Grand Theatre, Blackpool – until 17 March 2023
Reviewed by Debra Skelton
How Not to Drown was a different kind of theatre experience for me especially in the way ThickSkin Theatre portrayed a human story through multi-disciplined formats. The 90 minute production that has been adapted and dramatized by Nicola McCartney and innovatively directed by Neil Bettles certainly delivers a painful yet uplifting story that should not be missed.
Dritan Kastrati is a nine year old boy when he witnesses the destructive carnage of the Kosovan war with guns, dead bodies, and mass graves all around him. As a desperate act, his father decides to pay for his sons to be smuggled over to Britain starting with his eldest son Alfred and then Dritan who is aged eleven by this time.
He makes the journey all alone in the back of vans, trains and on boats arriving finally as a refugee in Britain and into their care system where he is regarded with suspicions eyes. Dritan is initially reunited with Alfred but is split from him due to suspicion of being involved in criminal activity and he has to contend alone once again with the revolving doors of foster care.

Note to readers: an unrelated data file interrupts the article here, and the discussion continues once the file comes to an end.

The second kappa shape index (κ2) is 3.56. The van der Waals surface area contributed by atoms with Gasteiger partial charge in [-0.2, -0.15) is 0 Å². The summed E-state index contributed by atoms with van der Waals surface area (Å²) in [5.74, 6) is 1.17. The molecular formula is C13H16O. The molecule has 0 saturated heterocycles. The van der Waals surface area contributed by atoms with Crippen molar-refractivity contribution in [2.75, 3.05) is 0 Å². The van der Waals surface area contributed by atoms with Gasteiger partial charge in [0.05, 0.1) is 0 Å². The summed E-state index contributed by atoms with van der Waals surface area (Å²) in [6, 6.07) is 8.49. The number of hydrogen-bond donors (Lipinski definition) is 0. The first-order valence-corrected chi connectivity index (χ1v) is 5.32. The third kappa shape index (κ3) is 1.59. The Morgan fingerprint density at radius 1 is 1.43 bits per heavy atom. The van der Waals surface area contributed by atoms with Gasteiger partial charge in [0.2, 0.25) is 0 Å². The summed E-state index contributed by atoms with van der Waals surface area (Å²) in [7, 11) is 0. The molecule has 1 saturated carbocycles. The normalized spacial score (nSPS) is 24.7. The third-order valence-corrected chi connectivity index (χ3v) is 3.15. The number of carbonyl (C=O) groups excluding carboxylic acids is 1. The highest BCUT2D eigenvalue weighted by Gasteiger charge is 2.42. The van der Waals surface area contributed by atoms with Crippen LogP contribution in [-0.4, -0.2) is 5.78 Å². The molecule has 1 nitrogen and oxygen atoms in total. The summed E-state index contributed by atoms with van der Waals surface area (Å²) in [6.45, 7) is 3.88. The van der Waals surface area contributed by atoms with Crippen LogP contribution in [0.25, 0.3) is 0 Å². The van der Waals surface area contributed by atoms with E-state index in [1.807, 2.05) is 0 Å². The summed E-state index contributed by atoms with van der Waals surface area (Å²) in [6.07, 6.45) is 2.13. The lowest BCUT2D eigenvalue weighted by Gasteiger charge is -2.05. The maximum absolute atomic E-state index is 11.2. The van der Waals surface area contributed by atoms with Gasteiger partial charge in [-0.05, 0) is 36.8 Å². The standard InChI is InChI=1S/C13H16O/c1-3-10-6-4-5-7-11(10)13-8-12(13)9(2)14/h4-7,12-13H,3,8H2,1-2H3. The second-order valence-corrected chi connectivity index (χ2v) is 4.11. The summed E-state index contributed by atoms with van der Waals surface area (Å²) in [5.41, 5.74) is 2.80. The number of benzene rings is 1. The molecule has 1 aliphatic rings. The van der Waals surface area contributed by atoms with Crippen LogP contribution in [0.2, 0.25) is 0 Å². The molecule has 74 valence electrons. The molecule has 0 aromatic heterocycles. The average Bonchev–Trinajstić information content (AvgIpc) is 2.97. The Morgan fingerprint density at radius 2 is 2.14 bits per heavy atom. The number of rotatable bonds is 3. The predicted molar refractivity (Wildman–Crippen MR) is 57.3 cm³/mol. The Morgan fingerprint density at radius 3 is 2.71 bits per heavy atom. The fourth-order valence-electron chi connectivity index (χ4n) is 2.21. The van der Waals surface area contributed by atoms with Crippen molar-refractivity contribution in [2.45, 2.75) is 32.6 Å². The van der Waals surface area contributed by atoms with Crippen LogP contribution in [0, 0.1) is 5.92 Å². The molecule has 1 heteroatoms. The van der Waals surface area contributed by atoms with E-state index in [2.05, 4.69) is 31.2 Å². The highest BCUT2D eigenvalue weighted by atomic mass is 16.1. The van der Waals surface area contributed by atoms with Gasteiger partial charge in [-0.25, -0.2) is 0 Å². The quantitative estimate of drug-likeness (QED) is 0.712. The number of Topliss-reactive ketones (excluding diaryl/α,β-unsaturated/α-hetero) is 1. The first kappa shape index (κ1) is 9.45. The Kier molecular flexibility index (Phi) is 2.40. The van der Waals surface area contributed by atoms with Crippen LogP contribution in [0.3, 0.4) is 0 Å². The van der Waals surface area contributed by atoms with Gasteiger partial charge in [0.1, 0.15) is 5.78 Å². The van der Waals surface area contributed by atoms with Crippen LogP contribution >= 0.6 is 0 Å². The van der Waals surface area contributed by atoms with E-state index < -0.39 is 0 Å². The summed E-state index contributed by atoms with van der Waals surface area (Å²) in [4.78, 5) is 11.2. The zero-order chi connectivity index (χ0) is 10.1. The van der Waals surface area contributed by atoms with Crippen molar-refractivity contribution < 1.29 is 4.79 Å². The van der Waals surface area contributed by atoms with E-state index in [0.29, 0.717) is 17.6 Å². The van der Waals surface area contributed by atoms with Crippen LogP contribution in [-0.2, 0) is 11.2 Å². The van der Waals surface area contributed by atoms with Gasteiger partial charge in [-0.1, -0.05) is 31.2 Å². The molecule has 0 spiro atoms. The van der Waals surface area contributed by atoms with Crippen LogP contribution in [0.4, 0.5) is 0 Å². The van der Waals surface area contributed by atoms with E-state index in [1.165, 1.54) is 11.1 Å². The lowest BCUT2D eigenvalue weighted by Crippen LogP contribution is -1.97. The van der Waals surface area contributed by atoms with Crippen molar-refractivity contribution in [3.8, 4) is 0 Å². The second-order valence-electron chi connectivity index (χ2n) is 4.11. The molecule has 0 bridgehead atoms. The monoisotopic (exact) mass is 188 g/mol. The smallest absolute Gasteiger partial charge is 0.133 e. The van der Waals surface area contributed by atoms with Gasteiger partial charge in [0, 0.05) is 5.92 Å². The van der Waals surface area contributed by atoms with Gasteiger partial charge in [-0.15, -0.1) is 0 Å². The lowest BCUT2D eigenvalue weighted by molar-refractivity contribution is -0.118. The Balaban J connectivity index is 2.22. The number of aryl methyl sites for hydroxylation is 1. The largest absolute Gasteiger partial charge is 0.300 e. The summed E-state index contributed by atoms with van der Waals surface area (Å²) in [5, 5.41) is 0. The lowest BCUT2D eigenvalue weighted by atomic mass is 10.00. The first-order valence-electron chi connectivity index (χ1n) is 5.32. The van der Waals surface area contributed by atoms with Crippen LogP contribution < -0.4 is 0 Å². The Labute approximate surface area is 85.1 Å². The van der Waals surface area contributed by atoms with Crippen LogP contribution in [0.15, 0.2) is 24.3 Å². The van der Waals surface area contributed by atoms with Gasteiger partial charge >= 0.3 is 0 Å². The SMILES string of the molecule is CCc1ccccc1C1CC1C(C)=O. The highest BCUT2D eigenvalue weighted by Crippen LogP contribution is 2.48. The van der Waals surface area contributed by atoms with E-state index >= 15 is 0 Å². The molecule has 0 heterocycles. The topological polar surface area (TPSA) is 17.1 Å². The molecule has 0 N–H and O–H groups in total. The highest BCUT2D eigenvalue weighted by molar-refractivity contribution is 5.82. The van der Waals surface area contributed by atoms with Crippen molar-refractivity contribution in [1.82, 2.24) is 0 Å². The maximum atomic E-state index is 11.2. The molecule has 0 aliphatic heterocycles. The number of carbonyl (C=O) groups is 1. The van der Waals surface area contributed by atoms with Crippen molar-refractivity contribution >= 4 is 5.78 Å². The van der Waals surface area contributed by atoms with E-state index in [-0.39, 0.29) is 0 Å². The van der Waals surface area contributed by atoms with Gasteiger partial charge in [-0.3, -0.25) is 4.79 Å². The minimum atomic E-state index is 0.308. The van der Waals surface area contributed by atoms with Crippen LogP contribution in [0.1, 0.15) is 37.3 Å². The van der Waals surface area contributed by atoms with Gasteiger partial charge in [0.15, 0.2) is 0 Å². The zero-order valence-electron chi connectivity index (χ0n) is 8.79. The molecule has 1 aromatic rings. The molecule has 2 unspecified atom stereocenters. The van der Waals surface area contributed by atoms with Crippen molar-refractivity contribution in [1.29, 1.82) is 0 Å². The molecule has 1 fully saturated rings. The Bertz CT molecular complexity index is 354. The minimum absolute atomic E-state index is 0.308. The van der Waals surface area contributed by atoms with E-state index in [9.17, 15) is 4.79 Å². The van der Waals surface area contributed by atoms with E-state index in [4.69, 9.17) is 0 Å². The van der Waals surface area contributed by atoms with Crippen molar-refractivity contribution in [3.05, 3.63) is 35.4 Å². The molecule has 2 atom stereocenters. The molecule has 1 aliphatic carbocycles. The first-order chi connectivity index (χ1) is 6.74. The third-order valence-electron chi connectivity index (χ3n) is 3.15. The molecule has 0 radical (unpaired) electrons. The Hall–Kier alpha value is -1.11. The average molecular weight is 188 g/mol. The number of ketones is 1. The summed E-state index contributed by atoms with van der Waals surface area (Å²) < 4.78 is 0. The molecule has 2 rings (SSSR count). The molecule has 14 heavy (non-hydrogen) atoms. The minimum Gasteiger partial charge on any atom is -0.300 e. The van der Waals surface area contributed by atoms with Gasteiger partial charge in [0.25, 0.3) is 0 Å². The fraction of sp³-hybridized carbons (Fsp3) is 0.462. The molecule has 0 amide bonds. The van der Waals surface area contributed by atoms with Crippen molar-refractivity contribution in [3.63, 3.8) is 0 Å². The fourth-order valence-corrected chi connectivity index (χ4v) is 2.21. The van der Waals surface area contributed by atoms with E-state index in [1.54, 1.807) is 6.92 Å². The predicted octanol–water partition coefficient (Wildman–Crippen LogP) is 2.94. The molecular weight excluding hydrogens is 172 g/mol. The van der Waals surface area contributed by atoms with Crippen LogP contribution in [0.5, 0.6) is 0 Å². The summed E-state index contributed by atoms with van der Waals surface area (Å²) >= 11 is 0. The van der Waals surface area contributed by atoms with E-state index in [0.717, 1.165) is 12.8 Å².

This story was first performed at the Traverse Theatre, Edinburgh in 2019 produced with Tron Theatre and Lawrence Batley Theatre and developed with support from the University of Edinburgh.
This is a fast paced drama performed by Dritan Kastrati himself alongside four other actors (Ajjaz Awad, Esme Bayley, Daniel Cahill, and Samuel Reuben) each of whom play Kastrati at some point in his journey alongside other characters such as mafia bosses, family members and foster families. The acting is superb which helped to draw out different elements of Dritan’s personality, most notably for me is his defiant ”formal complaint” that he is being ripped off having “paid all inclusive” for the journey.
The production needs special thanks to Becky Minto for the set design which included a raised revolving platform that looked like a raft, multipurpose props (steel barriers also being used as beds and doors) which were used effectively in transporting the audience across many hundreds of miles of Dritan’s journey. Neil Bettles & Jonnie Riordan for choreography, Zoe Spurr for Lighting and Alexandra
Fay Braithwaite for Sound design which punctuated key moments as well as creating a subtle atmosphere of menace and a reminder that an eleven year old boy is constantly asking himself “are these people going to feed me, beat me or rape me?”